First-in-Israel robotic surgery helps woman walk after spine fracture

Science and Health

A 65-year-old woman named Leah Biton who suffered an unusual fracture in her spine and was unable to get around is now able to walk without pain just two days after a Shaare Zedek Medical Center (SZMC) team in Jerusalem carried out innovative surgery for the first time in Israel. 

The groundbreaking technology with a minimally invasive surgical approach was applied for the first time at the Jerusalem hospital to repair a spinal fracture through the abdominal cavity.

In the innovative robotic surgery, screws are used that go through them autonomously after planning in advance for the exact position in the spine through the abdominal cavity, thus saving the patients a difficult and complex surgery.

Innovative surgery at Jerusalem’s Shaare Zedek Medical Center

It happened last week while the woman, who lives in Ma’ale Adumim, was cleaning the floor in her apartment, slipped and fell on her wrist. As a result of the fall, she felt intense pain in her hand and in all parts of her body and turned to the emergency medical center of Terem for a response.

An examination that was performed showed a fracture in the wrist and the hand was cast. Biton said she didn’t notice at all that the intense pain she felt in her whole body was the result of an unusual fracture in the spine that was not detected due to the sharp pain in her hand. It made her disabled.

Surgeons at Shaare Zedek Medical Center in Jerusalem perform groundbreaking spinal surgery. (credit: Courtesy Shaare Zedek Medical Center)

Dr. Cesar Mizrahi, a SZMC neurosurgeon and spine surgery specialist who immigrated from Brazil, has performed dozens of such operations in Melbourne, Australia, in recent years. In light of the success of the cases in Australia and around the world, the method was brought to Israel for the first time together with his extensive experience in these surgeries. The surgery was an effort in a multidisciplinary collaboration together with a bariatric specialist, Dr. Ram Shapira, director of the hospital’s bariatric surgery unit, and spine specialist, Dr. Yair Barzilay, director of the spine surgery unit.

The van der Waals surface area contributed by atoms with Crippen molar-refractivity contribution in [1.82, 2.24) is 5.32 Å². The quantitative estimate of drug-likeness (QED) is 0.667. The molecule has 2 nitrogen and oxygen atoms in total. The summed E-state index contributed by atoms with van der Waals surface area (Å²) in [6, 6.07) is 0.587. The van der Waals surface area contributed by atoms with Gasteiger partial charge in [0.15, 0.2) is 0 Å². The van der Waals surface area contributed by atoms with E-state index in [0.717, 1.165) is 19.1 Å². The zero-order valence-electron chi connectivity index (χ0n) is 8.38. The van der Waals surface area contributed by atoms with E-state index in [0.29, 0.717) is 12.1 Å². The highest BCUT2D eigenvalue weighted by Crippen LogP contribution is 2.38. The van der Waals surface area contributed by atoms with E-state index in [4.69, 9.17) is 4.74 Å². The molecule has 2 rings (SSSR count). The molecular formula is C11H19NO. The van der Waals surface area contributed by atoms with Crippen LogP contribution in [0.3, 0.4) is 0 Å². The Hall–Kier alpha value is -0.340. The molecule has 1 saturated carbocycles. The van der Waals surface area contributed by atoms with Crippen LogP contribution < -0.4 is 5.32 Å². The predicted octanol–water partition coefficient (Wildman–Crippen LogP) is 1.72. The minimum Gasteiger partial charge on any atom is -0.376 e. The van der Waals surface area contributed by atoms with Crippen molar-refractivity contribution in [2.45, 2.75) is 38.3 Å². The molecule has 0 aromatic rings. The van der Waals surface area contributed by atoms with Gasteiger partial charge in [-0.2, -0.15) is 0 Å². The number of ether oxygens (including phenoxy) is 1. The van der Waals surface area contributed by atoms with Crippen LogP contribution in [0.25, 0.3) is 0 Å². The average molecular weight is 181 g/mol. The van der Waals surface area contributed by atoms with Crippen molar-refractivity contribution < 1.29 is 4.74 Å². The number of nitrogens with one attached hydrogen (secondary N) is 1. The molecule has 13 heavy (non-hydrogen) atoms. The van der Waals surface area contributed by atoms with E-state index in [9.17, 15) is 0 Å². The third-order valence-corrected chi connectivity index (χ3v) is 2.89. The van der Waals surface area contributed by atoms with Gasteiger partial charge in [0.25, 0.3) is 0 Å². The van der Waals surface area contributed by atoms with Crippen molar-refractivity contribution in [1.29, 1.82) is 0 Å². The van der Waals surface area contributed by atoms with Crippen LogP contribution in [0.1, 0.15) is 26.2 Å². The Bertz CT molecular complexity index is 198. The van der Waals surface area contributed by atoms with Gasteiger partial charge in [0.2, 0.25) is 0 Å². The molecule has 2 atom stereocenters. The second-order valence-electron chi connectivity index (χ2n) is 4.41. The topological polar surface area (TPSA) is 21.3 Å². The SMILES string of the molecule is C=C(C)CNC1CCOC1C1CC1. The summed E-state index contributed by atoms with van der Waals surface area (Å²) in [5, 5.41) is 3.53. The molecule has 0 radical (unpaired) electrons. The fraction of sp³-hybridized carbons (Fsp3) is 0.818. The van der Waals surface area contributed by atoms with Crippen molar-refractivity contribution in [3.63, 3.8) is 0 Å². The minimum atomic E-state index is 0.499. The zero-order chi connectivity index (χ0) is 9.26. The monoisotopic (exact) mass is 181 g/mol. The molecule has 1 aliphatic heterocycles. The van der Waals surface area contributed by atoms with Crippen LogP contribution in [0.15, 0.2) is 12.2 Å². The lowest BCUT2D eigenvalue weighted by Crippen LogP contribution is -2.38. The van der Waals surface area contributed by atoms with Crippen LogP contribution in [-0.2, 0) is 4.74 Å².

“The pain in my hand was so intense, I didn’t even think that I had also injured my spine until I suddenly felt that I was no longer able to stand and move around. As time passed, the pain intensified. I decided to check the pain relief. I was referred to Dr. Mizrahi, who was very thorough and asked me to undergo a series of tests that discovered a severe fracture in the spine near the lower back. When I was told that it was a fracture, I was surprised and very afraid of losing my independence. For 30 years, I worked with the elderly and assisted in their ongoing care, and suddenly I became in need of assistance myself,” Biton said. 

At the end of a meticulous planning procedure in collaboration with the imaging specialists, the surgery was performed with a minimally invasive anterior approach. It began with a tiny incision of a few millimeters in the abdomen, performed by Shapira and continued with the nerve release and anterior fixation by Mizrahi and Barzilay. They were assisted by the Mazor Company’s robot – one of the most innovative systems available in the world today – that allows the exact location of the entire fixation system to be located.

“We opened a tiny opening through a minimally invasive approach through the abdominal wall, without entering the abdominal cavity of course. The great advantage of this approach is the direct passage to the vertebral body without exposure to the nerves at all. Our extensive experience in bariatric surgery allowed us to take the most convenient approach without any damage to the nearby organs, leading to a better recovery with almost no pain,” Shapira added.

“Working in the narrow space of the tiny opening requires great skill since the arteries and veins of the abdominal cavity and spinal nerves are exposed and we surgeons have little maneuverability.”

Caesar Mizrahi

“Working in the narrow space of the tiny opening requires great skill since the arteries and veins of the abdominal cavity and spinal nerves are exposed and we surgeons have little maneuverability,” said Mizrahi.

“The state-of-the-art robotically guided instrumentation using a first-of-its-kind fixation system in Israel that supports the spine at 360 degrees, saves cuts in the muscles and enables a faster and more accurate fusion without pain. Small incision surgeries allow optimal results without injuring the muscles and replaces invasive and painful surgeries that take over a month to recover from them. A number of studies have already examined the issue that compares the data related to success and recovery time between minimally invasive surgeries and ‘open’ surgeries with a significant advantage to a minimally invasive approach. In addition, fixation of a spine under the use of a robot is clearly more accurate compared to traditional methods. I am proud to be among the pioneers in the most innovative approaches that improve the quality of life of our patients.”